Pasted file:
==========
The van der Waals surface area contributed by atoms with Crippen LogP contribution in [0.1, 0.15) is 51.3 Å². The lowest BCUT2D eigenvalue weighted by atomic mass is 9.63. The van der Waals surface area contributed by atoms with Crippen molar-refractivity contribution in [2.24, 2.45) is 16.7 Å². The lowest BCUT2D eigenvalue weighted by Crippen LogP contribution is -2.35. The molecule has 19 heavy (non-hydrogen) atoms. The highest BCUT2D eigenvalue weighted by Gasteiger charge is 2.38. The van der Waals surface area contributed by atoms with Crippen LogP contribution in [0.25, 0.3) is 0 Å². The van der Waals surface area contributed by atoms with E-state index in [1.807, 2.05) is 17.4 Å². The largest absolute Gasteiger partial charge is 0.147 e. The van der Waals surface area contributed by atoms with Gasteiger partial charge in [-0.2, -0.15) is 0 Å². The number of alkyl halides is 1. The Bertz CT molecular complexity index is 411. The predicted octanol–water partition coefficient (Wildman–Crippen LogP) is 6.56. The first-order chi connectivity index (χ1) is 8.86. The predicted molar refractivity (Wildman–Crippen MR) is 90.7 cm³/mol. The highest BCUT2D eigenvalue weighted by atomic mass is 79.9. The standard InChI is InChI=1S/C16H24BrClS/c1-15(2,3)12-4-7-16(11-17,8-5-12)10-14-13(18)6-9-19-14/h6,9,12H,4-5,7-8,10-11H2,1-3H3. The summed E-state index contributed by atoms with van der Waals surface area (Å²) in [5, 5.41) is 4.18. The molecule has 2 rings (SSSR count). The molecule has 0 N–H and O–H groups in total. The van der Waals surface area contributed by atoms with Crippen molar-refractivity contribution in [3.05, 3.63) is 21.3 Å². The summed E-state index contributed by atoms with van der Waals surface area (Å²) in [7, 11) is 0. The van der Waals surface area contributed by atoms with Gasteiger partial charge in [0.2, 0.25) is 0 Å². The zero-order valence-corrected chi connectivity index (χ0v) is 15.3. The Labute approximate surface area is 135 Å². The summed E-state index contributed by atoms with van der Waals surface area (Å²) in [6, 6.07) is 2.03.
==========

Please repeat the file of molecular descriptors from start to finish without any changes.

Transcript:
The van der Waals surface area contributed by atoms with Crippen LogP contribution in [0.1, 0.15) is 51.3 Å². The lowest BCUT2D eigenvalue weighted by atomic mass is 9.63. The van der Waals surface area contributed by atoms with Crippen molar-refractivity contribution in [2.24, 2.45) is 16.7 Å². The lowest BCUT2D eigenvalue weighted by Crippen LogP contribution is -2.35. The molecule has 19 heavy (non-hydrogen) atoms. The highest BCUT2D eigenvalue weighted by Gasteiger charge is 2.38. The van der Waals surface area contributed by atoms with Crippen LogP contribution in [0.25, 0.3) is 0 Å². The van der Waals surface area contributed by atoms with E-state index in [1.807, 2.05) is 17.4 Å². The largest absolute Gasteiger partial charge is 0.147 e. The van der Waals surface area contributed by atoms with Gasteiger partial charge in [-0.2, -0.15) is 0 Å². The number of alkyl halides is 1. The Bertz CT molecular complexity index is 411. The predicted octanol–water partition coefficient (Wildman–Crippen LogP) is 6.56. The first-order chi connectivity index (χ1) is 8.86. The predicted molar refractivity (Wildman–Crippen MR) is 90.7 cm³/mol. The highest BCUT2D eigenvalue weighted by atomic mass is 79.9. The standard InChI is InChI=1S/C16H24BrClS/c1-15(2,3)12-4-7-16(11-17,8-5-12)10-14-13(18)6-9-19-14/h6,9,12H,4-5,7-8,10-11H2,1-3H3. The summed E-state index contributed by atoms with van der Waals surface area (Å²) in [5, 5.41) is 4.18. The molecule has 2 rings (SSSR count). The molecule has 0 N–H and O–H groups in total. The van der Waals surface area contributed by atoms with Crippen molar-refractivity contribution in [3.05, 3.63) is 21.3 Å². The summed E-state index contributed by atoms with van der Waals surface area (Å²) in [7, 11) is 0. The van der Waals surface area contributed by atoms with Gasteiger partial charge in [0.2, 0.25) is 0 Å². The zero-order valence-corrected chi connectivity index (χ0v) is 15.3. The Labute approximate surface area is 135 Å². The summed E-state index contributed by atoms with van der Waals surface area (Å²) in [6, 6.07) is 2.03.